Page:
Vitamin D

Vitamin D is a group of fat-soluble secosteroids responsible for increasing intestinal absorption of calcium, magnesium, and phosphate, and many other biological effects.[1][2][3] In humans, the most important compounds in this group are vitamin D3 (also known as cholecalciferol) and vitamin D2 (ergocalciferol).[2][3][4]

Vitamin D
Drug class
Class identifiers
SynonymsCalciferols
UseRickets, osteoporosis, vitamin D deficiency
ATC codeA11CC
Biological targetvitamin D receptor
Clinical data
Drugs.comMedFacts Natural Products
External links
MeSHD014807
In Wikidata

The major natural source of the vitamin is synthesis of cholecalciferol in the lower layers of epidermis of the skin through a chemical reaction that is dependent on sun exposure (specifically UVB radiation).[1][5] Cholecalciferol and ergocalciferol can be ingested from the diet and supplements.[1][2] Only a few foods, such as the flesh of fatty fish, naturally contain significant amounts of vitamin D.[2][6] In the U.S. and other countries, cow's milk and plant-derived milk substitutes are fortified with vitamin D, as are many breakfast cereals.[1] Mushrooms exposed to ultraviolet light contribute useful amounts of vitamin D2.[2] Dietary recommendations typically assume that all of a person's vitamin D is taken by mouth, as sun exposure in the population is variable and recommendations about the amount of sun exposure that is safe are uncertain in view of the skin cancer risk.[2]

Vitamin D from the diet, or from skin synthesis, is biologically inactive. It is activated by two protein enzyme hydroxylation steps, the first in the liver and the second in the kidneys.[1][4] As vitamin D can be synthesized in adequate amounts by most mammals if exposed to sufficient sunlight, it is not essential, so technically not a vitamin.[3] Instead it can be considered a hormone, with activation of the vitamin D pro-hormone resulting in the active form, calcitriol, which then produces effects via a nuclear receptor in multiple locations.[3]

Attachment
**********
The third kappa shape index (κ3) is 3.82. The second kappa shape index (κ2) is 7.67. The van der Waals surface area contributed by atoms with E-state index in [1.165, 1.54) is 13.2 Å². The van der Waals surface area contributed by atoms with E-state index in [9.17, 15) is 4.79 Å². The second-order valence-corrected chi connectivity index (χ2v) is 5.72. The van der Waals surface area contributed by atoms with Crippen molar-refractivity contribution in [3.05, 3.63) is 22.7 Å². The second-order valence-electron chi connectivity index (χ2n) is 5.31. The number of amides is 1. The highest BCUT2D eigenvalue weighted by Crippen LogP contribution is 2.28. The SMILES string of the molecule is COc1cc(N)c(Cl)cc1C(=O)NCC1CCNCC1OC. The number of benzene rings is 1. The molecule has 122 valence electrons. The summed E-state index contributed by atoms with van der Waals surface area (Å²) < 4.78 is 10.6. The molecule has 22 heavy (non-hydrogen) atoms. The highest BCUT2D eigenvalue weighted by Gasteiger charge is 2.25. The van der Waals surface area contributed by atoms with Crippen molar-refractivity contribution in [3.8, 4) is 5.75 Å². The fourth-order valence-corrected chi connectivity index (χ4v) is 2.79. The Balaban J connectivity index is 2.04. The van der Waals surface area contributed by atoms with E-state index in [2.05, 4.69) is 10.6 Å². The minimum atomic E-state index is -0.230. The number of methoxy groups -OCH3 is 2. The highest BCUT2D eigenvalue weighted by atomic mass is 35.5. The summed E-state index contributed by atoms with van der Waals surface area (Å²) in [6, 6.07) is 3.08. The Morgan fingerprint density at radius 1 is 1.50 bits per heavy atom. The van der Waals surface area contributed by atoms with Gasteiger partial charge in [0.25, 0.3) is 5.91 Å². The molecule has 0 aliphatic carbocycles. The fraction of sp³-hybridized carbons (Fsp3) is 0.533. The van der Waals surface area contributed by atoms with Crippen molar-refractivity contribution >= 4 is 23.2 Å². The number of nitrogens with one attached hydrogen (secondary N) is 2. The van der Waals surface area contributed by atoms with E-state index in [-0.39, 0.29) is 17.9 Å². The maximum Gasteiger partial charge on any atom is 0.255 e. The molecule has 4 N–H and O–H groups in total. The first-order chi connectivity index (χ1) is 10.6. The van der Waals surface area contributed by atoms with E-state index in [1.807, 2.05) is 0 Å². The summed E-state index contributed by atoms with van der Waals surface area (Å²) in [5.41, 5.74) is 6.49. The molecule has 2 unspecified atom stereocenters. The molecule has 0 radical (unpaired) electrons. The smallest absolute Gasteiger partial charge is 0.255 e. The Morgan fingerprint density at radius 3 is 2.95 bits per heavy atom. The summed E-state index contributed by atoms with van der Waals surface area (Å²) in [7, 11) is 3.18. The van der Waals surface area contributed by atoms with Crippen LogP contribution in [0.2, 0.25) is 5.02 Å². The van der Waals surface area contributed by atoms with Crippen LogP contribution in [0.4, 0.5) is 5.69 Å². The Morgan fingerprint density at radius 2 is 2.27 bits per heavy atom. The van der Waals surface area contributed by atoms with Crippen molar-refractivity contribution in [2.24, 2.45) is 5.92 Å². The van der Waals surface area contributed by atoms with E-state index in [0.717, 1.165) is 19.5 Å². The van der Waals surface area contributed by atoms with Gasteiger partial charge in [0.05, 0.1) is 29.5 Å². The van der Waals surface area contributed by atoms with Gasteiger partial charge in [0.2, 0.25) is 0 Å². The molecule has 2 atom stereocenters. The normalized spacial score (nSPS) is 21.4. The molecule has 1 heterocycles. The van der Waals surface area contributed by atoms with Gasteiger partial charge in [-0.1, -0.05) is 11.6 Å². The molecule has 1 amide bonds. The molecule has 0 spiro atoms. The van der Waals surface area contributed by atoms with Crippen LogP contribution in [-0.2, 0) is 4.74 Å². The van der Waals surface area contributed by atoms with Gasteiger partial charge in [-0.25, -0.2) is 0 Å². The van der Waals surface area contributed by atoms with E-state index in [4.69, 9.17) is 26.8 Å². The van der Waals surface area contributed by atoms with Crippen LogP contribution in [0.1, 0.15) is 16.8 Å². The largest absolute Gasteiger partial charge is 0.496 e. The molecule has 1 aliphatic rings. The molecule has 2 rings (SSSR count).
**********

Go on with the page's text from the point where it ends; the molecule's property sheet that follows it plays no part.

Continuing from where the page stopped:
Cholecalciferol is converted in the liver to calcifediol (25-hydroxycholecalciferol); ergocalciferol is converted to 25-hydroxyergocalciferol.[1] These two vitamin D metabolites (called 25-hydroxyvitamin D or 25(OH)D) are measured in serum to determine a person's vitamin D status.[7][8] Calcifediol is further hydroxylated by the kidneys and some of the immune system cells to form calcitriol (also known as 1,25-dihydroxycholecalciferol), the biologically active form of vitamin D.[9][10] Calcitriol circulates as a hormone in the blood, having a major role regulating the concentration of calcium and phosphate, and promoting the healthy growth and remodeling of bone.[1] Calcitriol also has other effects, including some on cell growth, neuromuscular and immune functions, and reduction of inflammation.[2]

Vitamin D has a significant role in calcium homeostasis and metabolism.[1] Its discovery was due to effort to find the dietary substance lacking in children with rickets (the childhood form of osteomalacia).[11] Vitamin D supplements are given to treat or to prevent osteomalacia and rickets.[1] The evidence for other health effects of vitamin D supplementation in vitamin D-replete individuals is inconsistent.[2] The effect of vitamin D supplementation on mortality is not clear, with one meta-analysis finding a small decrease in mortality in elderly people.[12] Except for the prevention of rickets and osteomalacia in high-risk groups, any benefit of vitamin D supplements to musculoskeletal or general health may be small.[13][14][15]


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